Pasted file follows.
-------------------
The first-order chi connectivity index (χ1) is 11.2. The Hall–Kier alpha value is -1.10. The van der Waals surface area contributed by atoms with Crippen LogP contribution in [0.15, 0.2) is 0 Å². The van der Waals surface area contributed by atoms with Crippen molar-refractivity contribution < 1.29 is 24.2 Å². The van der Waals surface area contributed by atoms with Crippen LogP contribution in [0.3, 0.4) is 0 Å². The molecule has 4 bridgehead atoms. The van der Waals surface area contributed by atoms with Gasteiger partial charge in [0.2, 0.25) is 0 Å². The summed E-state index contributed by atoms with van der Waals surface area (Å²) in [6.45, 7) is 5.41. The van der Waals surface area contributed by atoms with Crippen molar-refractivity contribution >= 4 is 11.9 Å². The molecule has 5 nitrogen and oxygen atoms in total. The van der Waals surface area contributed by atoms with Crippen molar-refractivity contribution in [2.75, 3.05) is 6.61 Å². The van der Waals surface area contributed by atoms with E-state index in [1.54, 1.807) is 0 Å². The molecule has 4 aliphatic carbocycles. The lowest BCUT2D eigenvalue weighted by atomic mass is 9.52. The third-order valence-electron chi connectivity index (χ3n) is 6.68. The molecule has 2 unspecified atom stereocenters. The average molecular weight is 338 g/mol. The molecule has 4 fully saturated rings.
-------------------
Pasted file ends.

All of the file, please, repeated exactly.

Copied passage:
The first-order chi connectivity index (χ1) is 11.2. The Hall–Kier alpha value is -1.10. The van der Waals surface area contributed by atoms with Crippen LogP contribution in [0.15, 0.2) is 0 Å². The van der Waals surface area contributed by atoms with Crippen molar-refractivity contribution < 1.29 is 24.2 Å². The van der Waals surface area contributed by atoms with Crippen LogP contribution in [0.3, 0.4) is 0 Å². The molecule has 4 bridgehead atoms. The van der Waals surface area contributed by atoms with Gasteiger partial charge in [0.2, 0.25) is 0 Å². The summed E-state index contributed by atoms with van der Waals surface area (Å²) in [6.45, 7) is 5.41. The van der Waals surface area contributed by atoms with Crippen molar-refractivity contribution >= 4 is 11.9 Å². The molecule has 5 nitrogen and oxygen atoms in total. The van der Waals surface area contributed by atoms with Crippen molar-refractivity contribution in [2.75, 3.05) is 6.61 Å². The van der Waals surface area contributed by atoms with E-state index in [1.54, 1.807) is 0 Å². The molecule has 4 aliphatic carbocycles. The lowest BCUT2D eigenvalue weighted by atomic mass is 9.52. The third-order valence-electron chi connectivity index (χ3n) is 6.68. The molecule has 2 unspecified atom stereocenters. The average molecular weight is 338 g/mol. The molecule has 4 fully saturated rings.